I look up — many people feel small because they’re small and the Universe is big — but I feel big, because my atoms came from those stars. There’s a level of connectivity.
That’s really what you want in life, you want to feel connected, you want to feel relevant, you want to feel like a participant in the goings on of activities and events around you.
That’s precisely what we are, just by being alive…
- Dr. Neil DeGrasse Tyson [ x ]
Our home planet, making a spectacle of itself. Photographed by a human living and working on the International Space Station. Credit: NASA
Super Typhoon Bopha
This still image of Super Typhoon Bopha was taken by Expedition 34 Commander Kevin Ford on Sunday, Dec. 2 from the International Space Station, as the storm bore down on the Philippines with winds of 135 miles per hour. Parts of the orbital outpost are seen in the picture — the Permanent Multipurpose Module on the left, and Mini-Research Module 1 on the right.
Image credit: NASA
Another one of my favourite space images - the ISS high above the Earth, as seen from a Soyuz on the final Space Shuttle Mission. [Edit, I don;t know how I got the two craft mixed up. Must be one of those days.]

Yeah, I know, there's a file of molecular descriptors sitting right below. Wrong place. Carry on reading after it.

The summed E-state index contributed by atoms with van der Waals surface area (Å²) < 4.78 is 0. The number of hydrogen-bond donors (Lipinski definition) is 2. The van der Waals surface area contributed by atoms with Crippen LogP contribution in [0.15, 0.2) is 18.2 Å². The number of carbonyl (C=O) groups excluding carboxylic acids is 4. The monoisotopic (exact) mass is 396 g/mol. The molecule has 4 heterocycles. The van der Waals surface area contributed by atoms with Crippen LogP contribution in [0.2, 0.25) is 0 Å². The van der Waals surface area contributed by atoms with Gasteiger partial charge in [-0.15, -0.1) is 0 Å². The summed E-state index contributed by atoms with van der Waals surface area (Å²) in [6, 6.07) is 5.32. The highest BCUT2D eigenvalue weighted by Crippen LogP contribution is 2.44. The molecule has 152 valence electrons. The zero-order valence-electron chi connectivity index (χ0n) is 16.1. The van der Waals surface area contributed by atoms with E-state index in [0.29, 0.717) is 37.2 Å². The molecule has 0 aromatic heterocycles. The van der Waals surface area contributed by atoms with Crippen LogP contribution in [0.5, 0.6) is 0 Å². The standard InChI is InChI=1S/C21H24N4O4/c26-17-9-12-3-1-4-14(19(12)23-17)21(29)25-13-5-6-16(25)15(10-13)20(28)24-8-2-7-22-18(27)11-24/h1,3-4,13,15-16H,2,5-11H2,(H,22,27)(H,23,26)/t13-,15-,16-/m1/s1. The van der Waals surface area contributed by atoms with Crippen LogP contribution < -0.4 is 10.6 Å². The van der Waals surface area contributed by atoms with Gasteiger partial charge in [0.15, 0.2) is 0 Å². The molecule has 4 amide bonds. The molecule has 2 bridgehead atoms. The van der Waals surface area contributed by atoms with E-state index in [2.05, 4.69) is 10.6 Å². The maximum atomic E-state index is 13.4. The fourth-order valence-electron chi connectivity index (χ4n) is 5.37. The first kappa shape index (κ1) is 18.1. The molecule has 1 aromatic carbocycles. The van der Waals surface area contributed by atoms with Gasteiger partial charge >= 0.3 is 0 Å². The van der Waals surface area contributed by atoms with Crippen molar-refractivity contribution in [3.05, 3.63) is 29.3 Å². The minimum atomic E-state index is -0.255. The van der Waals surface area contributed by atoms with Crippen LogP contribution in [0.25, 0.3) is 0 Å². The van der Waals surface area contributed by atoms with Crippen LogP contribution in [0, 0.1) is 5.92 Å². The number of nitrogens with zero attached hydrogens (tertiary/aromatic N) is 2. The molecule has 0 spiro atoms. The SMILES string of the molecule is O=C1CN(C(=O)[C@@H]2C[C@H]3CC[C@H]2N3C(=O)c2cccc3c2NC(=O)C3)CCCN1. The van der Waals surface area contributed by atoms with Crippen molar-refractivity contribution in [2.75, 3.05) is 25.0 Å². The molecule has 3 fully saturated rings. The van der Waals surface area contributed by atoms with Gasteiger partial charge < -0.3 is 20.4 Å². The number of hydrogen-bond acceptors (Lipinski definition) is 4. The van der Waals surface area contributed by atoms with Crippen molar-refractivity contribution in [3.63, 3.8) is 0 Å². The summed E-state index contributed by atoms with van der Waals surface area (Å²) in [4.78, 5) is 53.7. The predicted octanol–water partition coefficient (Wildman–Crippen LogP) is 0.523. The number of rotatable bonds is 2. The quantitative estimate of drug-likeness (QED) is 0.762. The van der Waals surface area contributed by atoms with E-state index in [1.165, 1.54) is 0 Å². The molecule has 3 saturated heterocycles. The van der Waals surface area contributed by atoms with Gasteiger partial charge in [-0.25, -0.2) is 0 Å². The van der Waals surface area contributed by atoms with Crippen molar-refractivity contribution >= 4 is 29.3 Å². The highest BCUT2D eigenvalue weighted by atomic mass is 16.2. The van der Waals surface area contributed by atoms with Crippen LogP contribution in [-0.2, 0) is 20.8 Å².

In 1960, U.S. Air Force pilot Joseph Kittinger flew thirty kilometers straight up into the sky using a pressurized, high-altitude balloon. This very nearly made him the first man in space.
Mr. Kittinger free-fell for over twenty kilometers - at which point he was moving so fast that he broke the sound barrier.
He had all but left the earth’s atmosphere; the sky around him was pitch black; he could see the outlines of entire continents; and the haiku-like abstraction of his available reference points – earth, balloon, space – made it impossible to tell if he was really falling.
Does this sound like fiction? Luckily, there’s a film.
Aurora borealis over Høgtuva Mountain
The Earth’s magnetic field funnels particles from the solar wind over the polar regions. More than 80 kilometres above the ground, these collide with molecules in the atmosphere causing them to glow: green and pale red for oxygen and crimson for nitrogen
Credit: Tommy Eliassen/Royal Observatory
On the Lunar Surface
Apollo 11 astronauts trained on Earth to take individual photographs in succession in order to create a series of frames that could be assembled into panoramic images. This frame from Aldrin’s panorama of the Apollo 11 landing site is the only good picture of mission commander Neil Armstrong on the lunar surface.
Image Credit: NASA
(Source: , via your-dead-aunt)
“To See Earth As It Truly Is”
The thin blue line of Earth’s atmosphere photographed from the International Space Station14:05 GMT August 19, 2012.